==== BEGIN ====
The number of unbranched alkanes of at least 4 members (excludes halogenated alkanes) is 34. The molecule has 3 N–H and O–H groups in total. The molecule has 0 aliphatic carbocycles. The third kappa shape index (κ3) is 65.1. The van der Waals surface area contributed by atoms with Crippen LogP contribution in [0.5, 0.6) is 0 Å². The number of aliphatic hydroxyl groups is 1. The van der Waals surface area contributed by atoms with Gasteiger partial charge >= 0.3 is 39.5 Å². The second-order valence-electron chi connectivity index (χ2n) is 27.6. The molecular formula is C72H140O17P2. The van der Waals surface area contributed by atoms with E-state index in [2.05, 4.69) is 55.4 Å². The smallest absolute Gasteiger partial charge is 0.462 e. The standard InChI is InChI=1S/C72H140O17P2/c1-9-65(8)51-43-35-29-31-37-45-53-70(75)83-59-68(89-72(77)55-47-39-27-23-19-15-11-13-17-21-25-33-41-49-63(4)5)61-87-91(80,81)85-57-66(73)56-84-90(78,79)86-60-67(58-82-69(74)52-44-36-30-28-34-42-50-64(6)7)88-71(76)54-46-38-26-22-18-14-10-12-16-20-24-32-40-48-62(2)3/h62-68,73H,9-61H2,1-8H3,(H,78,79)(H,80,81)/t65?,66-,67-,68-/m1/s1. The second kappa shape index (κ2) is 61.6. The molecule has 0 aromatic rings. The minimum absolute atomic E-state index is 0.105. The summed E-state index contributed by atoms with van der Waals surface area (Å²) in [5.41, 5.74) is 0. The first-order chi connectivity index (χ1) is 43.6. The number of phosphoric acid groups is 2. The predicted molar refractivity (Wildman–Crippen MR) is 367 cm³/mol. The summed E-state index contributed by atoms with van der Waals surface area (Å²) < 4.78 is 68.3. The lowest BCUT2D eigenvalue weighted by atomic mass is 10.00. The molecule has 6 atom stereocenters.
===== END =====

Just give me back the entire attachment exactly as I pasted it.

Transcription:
The number of unbranched alkanes of at least 4 members (excludes halogenated alkanes) is 34. The molecule has 3 N–H and O–H groups in total. The molecule has 0 aliphatic carbocycles. The third kappa shape index (κ3) is 65.1. The van der Waals surface area contributed by atoms with Crippen LogP contribution in [0.5, 0.6) is 0 Å². The number of aliphatic hydroxyl groups is 1. The van der Waals surface area contributed by atoms with Gasteiger partial charge >= 0.3 is 39.5 Å². The second-order valence-electron chi connectivity index (χ2n) is 27.6. The molecular formula is C72H140O17P2. The van der Waals surface area contributed by atoms with E-state index in [2.05, 4.69) is 55.4 Å². The smallest absolute Gasteiger partial charge is 0.462 e. The standard InChI is InChI=1S/C72H140O17P2/c1-9-65(8)51-43-35-29-31-37-45-53-70(75)83-59-68(89-72(77)55-47-39-27-23-19-15-11-13-17-21-25-33-41-49-63(4)5)61-87-91(80,81)85-57-66(73)56-84-90(78,79)86-60-67(58-82-69(74)52-44-36-30-28-34-42-50-64(6)7)88-71(76)54-46-38-26-22-18-14-10-12-16-20-24-32-40-48-62(2)3/h62-68,73H,9-61H2,1-8H3,(H,78,79)(H,80,81)/t65?,66-,67-,68-/m1/s1. The second kappa shape index (κ2) is 61.6. The molecule has 0 aromatic rings. The minimum absolute atomic E-state index is 0.105. The summed E-state index contributed by atoms with van der Waals surface area (Å²) in [5.41, 5.74) is 0. The first-order chi connectivity index (χ1) is 43.6. The number of phosphoric acid groups is 2. The predicted molar refractivity (Wildman–Crippen MR) is 367 cm³/mol. The summed E-state index contributed by atoms with van der Waals surface area (Å²) < 4.78 is 68.3. The lowest BCUT2D eigenvalue weighted by atomic mass is 10.00. The molecule has 6 atom stereocenters.